I know of 2(.5) proofs of Ramsey's theorem, which states (in its simplest form) that for all $k, l\in \mathbb{N}$ there exists an integer $R(k, l)$ with the following property: for any $n>R(k, l)$, any $2$-coloring of the edges of $K_n$ contains either a red $K_k$ or a blue $K_l$.

Both the finite and the infinite versions (the latter being--a 2-coloring of the edges of $K_\mathbb{N}$ contains an infinite monochrome $K_\mathbb{N}$) are proven on Wikipedia, and one may deduce the finite version from the infinite one by compactness, or equivalently using Konig's lemma. The infinitary proof does not give effective bounds on $R(k, l)$, but can be converted to one that does as follows (this is the .5 proof):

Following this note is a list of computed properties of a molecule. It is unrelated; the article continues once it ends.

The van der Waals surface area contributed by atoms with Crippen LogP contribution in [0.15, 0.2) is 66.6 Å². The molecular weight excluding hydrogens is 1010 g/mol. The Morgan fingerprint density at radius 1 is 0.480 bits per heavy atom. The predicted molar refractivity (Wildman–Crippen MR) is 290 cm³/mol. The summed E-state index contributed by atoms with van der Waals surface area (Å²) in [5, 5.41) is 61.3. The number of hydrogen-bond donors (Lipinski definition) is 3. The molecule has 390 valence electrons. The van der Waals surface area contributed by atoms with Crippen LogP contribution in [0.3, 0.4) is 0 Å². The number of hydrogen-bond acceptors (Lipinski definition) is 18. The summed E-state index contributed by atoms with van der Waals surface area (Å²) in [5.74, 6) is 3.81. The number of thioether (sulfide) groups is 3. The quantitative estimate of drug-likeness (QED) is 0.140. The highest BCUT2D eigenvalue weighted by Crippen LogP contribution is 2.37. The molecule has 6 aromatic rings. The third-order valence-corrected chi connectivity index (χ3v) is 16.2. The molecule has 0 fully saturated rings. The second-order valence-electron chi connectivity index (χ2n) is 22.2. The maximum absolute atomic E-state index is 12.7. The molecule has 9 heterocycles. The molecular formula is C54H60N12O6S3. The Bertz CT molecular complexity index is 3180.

Consider a $2$-coloring of the edges of a complete graph on $N=2^{k+l}$ vertices, $v_1, ..., v_N$. Let $V_0$ be the set of all vertices, and let $V_i$ be the largest subset of $V_{i-1}$ connected to $v_i$ by edges of a single color, $c_i$. After $k+l$ steps, at least $k$ of the $c_i$ are read or $l$ of the $c_i$ are blue by pigeonhole; let the set of indices for which this happens be denoted $S$. Then $(v_i)_{i\in S}$ is the desired subgraph.

My question is:

Does anyone have a fundamentally different proof of this theorem? In particular, I am curious to know if there are any of a less combinatorial flavor.